Meet Anneli Maley – the rebounding machine and genuine WNBL MVP candidate who can fill a vital gap for the Opals at this year’s World Cup following Liz Cambage’s exit.
Australia coach Sandy Brondello has confirmed Maley is in contention to make her senior national debut following a standout WNBL season with the Bendigo Spirit.
Maley, who has won a bronze and two gold at the junior national level, scored a whopping 316 points, averaging 19.8 a game for the Spirit in 16 games.
The 185cm forward is also a rebounding machine having averaged a league-high 15.7 rebounds this season, which is exactly what the Opals will need in the absence of Cambage.
Brondello is a big fan of 23-year-old Maley, saying she was in the mix for Australian World Cup selection.
“Yeah, definitely, she brings something different,” Brondello said.
“She tends to play outside on the perimeter a little bit, but I liked what I saw from her in the first camp and then it is about getting a little bit more exposure.
“She is as good as anyone and is right there in the mix.”
Brondello also confirmed the Australia’s plans to unleash a bomb squad set to help avenge Cambage’s exit at this year’s women’s Basketball World Cup in Sydney.
The Opals will look vastly different without the powerful presence of Cambage, but in her absence the Aussies possess a host of potent shooters.
The likes of Sami Whitcomb, Bec Allen, Shyla Heal and Steph Talbot can all shoot the lights out, which brings a beaming smile to the face of Opals coach Sandy Brondello.
“We’ve got versatility on the offensive end,” Brondello told News Corp.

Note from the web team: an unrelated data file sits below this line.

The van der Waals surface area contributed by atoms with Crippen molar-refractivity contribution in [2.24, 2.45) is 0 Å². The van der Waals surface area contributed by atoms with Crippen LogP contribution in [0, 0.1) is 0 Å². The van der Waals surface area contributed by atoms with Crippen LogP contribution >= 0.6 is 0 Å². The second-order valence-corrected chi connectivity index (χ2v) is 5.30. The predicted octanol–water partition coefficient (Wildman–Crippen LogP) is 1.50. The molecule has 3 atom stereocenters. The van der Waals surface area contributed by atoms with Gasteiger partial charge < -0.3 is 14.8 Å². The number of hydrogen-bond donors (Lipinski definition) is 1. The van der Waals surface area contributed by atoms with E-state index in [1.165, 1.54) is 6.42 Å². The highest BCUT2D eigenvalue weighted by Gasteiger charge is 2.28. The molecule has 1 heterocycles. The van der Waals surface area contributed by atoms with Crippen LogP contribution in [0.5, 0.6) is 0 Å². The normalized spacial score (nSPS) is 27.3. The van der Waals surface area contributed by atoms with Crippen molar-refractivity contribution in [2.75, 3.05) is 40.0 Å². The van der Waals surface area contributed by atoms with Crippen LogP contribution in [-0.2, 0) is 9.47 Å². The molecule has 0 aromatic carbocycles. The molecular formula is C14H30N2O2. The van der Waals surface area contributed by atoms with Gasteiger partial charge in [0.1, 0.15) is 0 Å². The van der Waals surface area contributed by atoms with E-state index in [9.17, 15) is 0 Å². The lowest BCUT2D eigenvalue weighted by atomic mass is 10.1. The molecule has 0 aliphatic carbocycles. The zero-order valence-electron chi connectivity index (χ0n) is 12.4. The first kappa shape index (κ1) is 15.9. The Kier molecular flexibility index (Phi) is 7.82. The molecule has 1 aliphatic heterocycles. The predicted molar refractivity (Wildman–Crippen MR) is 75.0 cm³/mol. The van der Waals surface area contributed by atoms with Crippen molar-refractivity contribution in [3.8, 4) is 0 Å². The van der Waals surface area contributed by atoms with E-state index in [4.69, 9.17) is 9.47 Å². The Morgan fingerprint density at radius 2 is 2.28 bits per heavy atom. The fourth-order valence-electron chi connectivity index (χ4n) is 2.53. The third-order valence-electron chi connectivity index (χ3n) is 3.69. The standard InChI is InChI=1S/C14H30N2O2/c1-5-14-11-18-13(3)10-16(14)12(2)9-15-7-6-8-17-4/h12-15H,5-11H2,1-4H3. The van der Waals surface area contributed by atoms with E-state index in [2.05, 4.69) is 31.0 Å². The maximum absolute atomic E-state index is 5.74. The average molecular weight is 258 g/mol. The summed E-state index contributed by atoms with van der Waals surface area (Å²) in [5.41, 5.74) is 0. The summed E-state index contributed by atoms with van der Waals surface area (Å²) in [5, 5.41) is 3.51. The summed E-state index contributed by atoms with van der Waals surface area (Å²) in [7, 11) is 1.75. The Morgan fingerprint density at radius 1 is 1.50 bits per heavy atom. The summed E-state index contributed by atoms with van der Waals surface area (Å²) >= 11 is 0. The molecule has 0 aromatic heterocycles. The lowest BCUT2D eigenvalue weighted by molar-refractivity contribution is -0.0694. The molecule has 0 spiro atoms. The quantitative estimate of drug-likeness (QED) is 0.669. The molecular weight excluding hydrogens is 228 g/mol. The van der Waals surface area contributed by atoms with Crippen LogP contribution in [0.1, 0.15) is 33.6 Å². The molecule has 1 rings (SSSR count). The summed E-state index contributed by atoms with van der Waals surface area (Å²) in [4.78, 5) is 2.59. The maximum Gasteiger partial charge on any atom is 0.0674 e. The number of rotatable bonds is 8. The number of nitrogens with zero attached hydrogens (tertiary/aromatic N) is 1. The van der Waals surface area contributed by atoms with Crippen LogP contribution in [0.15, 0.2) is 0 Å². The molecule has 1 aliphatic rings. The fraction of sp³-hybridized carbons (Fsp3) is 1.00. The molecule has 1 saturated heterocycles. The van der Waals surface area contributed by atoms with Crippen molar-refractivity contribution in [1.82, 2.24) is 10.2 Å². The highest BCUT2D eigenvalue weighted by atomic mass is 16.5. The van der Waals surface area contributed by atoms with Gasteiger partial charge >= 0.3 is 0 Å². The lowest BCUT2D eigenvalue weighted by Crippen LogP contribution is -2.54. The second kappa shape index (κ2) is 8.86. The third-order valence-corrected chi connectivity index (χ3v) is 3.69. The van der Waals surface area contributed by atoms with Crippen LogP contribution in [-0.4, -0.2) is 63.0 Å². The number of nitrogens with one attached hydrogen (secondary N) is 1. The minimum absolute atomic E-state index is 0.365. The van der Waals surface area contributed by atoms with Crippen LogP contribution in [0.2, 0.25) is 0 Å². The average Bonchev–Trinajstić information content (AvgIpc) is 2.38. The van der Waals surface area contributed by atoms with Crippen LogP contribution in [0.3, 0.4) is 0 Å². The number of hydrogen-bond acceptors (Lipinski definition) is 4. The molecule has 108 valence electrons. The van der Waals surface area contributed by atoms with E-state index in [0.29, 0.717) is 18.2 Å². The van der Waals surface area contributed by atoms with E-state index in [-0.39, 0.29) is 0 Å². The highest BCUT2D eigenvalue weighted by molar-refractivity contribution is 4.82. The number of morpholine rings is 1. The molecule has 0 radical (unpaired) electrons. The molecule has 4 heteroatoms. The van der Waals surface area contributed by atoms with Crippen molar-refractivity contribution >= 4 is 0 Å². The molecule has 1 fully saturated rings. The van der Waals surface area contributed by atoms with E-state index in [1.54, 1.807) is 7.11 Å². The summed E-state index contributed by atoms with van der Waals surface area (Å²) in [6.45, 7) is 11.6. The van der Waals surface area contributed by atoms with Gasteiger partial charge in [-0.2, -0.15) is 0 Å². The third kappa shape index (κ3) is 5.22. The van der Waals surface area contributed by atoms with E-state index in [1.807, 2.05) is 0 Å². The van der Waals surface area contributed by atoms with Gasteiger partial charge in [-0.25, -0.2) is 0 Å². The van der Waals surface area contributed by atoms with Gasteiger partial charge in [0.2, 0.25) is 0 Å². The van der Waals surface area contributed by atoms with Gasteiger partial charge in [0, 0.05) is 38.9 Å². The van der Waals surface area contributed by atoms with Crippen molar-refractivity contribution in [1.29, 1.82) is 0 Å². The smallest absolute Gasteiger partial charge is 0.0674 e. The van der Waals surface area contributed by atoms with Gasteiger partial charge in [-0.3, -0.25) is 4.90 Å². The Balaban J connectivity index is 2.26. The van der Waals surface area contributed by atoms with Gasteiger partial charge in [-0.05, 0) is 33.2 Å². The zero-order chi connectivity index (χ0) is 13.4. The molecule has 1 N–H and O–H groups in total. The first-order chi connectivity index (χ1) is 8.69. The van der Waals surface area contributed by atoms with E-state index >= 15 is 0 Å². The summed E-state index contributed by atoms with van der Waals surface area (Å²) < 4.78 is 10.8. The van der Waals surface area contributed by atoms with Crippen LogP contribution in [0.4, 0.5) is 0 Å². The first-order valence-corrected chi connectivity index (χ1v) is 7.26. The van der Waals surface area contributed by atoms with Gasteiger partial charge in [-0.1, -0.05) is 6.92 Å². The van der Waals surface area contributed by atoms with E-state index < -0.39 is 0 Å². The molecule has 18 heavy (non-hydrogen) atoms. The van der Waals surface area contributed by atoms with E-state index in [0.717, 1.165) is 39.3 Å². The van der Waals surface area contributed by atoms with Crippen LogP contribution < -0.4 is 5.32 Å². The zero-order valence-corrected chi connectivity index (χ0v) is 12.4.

“Sami (Whitcomb) coming back with a lot of scoring and Bec Allen will continue to get better and better.
“Then our post players have a good inside outside attack, which I think is going to be important with eight games in 10 days.
“So, we need to make sure that we have players putting the ball in the hole, both starting and coming off the bench.”
The Opals face Canada, France, Japan, Nigeria, and Serbia in their draw, which has been described as the “group of death”.
Ranked No. 3 in the world, Australia are favoured to progress from the group stage, but nothing is guaranteed after their quarter-final exit at last year’s Tokyo Olympics.
Brondello knows the No.4-ranked Canada and world No. 6 France will challenge her side, but she remains confident.
“We’ve got a tough group, but there are only 12 teams, so every team is going to be tough, and we’ve got to embrace that,” she said.
“Under their new coach, France are always going to be dangerous, Serbia is tough, and Canada also have a new coach.
“We just have to focus on ourselves to make sure we are peaking at the right time, and we have a really good rhythm.”
Brondello revealed the core base of the team for the World Cup is locked in and it’s now about selecting the final key pieces.
The Opals are in the process of finalising a pre-World Cup camp and warm-up games, most likely in New York.
The camp abroad is to cater for Brondello living and working in America, having recently picked up the New York Liberty’s head WNBA coaching job.
The Opals will also conduct training and games in Australia.
Defending champions, the United States, headline the second group, which includes China, Belgium, South Korea, and Bosnia and Herzegovina.
The Opals will be doing everything in their power to avoid the almighty US in a quarter-final by finishing as high in their group as possible.
The top four teams from each group will advance to the quarterfinals, with each nation seeded accordingly.
Australia claimed the silver medal at the 2018 tournament, winning gold in 2006 and taking home bronze on three other occasions.
The 2022 FIBA Women‘s World Cup will take place in Sydney from September 22 to October 1.
Tickets for the World Cup go on sale from Tuesday and are available at Ticketek.